Main image of article Tech Unemployment Rate Stays Steady

The tech unemployment rate remained steady at 2.2 percent in March, according to the latest U.S. Bureau of Labor Statistics (BLS) data as analyzed by CompTIA.

Meanwhile, the volume of tech job postings increased month-over-month by 76,546, totaling 316,000. “As a forward-looking indicator the rebound in employer tech job postings is a notable positive,” Tim Herbert, chief research officer, wrote in a note accompanying the data. “While caution is in order given the state of uncertainty, the data suggests segments of employers may be stepping back into the tech talent market.”

Those tech job postings increased in a handful of tech hubs, including New York, Chicago, San Francisco, Atlanta, and Charlotte. Software developers and engineers helped power that growth, along with IT support specialists, systems engineers and analysts, and more.

No matter what your role or specialization in tech, there are potential opportunities for growth in the months ahead. According to CompTIA’s recent “State of the Tech Workforce” report, the following occupations will generate a significant number of job openings over the next 12 months:

  • Data Scientists and Data Analysts (5.5 percent growth)
  • Cybersecurity Analysts and Engineers (5.2 percent growth)
  • Web Designers and UI/UX (4.7 percent growth)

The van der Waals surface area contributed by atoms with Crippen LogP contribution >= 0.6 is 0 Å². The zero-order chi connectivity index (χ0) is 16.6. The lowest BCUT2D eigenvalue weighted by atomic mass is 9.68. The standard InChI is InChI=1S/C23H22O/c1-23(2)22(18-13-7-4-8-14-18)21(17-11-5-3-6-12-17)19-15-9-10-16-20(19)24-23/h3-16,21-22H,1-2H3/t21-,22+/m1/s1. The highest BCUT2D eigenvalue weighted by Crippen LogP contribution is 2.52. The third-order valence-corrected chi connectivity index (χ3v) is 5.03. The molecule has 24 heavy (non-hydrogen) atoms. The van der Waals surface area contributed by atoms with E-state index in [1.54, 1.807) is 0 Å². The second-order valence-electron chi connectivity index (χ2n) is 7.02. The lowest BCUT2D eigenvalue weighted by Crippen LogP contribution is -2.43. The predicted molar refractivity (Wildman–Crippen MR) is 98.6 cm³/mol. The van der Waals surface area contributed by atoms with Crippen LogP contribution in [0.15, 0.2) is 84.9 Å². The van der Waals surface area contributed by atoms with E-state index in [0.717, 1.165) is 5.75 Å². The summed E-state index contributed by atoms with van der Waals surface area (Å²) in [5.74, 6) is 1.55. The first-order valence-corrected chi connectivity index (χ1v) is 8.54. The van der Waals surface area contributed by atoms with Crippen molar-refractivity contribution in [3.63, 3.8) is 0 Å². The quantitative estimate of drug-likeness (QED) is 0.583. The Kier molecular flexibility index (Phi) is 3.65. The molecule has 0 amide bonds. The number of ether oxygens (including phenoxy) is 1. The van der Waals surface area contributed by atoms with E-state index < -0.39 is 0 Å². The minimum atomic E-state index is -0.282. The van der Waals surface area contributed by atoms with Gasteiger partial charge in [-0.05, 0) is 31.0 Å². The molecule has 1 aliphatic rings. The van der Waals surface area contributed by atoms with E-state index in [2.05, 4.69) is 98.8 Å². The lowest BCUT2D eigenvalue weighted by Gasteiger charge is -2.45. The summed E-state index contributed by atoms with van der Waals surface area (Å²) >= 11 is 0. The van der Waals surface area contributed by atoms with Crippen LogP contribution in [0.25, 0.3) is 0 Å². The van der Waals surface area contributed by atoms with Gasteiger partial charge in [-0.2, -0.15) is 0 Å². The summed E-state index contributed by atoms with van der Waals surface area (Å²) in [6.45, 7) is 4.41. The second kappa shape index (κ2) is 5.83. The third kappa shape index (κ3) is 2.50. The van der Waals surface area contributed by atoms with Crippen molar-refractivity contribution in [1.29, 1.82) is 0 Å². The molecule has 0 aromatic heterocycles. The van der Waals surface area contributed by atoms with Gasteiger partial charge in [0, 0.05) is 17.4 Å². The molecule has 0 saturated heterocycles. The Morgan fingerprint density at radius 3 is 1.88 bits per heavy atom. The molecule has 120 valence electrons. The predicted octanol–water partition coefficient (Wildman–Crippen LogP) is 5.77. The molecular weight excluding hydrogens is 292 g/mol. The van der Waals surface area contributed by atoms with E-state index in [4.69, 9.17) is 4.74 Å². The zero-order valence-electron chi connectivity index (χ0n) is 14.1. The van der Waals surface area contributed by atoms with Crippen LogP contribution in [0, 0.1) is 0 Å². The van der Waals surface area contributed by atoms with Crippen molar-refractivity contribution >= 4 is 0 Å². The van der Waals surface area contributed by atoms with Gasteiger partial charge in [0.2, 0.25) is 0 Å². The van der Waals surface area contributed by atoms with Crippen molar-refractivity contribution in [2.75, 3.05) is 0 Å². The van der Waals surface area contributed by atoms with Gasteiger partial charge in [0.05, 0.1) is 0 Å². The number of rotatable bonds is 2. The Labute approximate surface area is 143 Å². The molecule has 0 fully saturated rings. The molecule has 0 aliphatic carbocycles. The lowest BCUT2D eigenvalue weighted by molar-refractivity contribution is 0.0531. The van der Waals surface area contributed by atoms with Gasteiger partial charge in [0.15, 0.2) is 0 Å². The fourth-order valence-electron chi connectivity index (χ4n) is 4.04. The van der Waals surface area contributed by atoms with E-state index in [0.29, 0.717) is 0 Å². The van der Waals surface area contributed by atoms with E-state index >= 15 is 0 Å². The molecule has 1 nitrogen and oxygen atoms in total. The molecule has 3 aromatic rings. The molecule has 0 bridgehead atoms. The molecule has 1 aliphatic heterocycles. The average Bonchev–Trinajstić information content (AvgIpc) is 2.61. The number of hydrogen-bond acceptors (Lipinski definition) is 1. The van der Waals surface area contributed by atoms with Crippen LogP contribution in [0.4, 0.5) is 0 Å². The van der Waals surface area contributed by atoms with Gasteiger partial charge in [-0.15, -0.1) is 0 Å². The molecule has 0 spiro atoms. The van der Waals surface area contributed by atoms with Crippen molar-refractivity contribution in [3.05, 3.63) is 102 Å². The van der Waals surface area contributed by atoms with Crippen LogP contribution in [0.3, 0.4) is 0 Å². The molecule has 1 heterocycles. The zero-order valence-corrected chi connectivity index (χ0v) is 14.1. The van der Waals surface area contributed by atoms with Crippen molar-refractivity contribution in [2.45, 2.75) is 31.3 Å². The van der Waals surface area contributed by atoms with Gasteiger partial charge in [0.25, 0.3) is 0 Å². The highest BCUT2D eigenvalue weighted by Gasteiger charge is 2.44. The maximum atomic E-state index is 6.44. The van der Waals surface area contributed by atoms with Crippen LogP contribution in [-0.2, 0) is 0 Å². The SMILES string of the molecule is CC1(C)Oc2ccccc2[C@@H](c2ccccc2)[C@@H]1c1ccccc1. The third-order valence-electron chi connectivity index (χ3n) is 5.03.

• Software Developers and Engineers (4.7 percent growth)
  • Software QA and Testers (4.1 percent growth)
  • CIOs and IT Directors (3.4 percent growth)
  • Systems Analysts and Engineers (2.6 percent growth)
  • IT Support Specialists (2.4 percent growth)

The big question is whether the overall tech unemployment rate will decline over the next several months. The tech unemployment rate rose to 2.2 percent in February, again according to the BLS/CompTIA; that was a notable uptick from 1.5 percent in January. If demand increases, the rate could stabilize or decline again.  

Highly specialized roles can prove even harder for employers to fill. According to HackerEarth’s latest State of the Developer Ecosystem report (drawn from “thousands” of responses from developers, hiring managers, and tech recruiters), recruiters and hiring managers are struggling to find full-stack developers, machine learning and blockchain experts, and data scientists. Focusing on cutting-edge specializations can often translate into opportunities.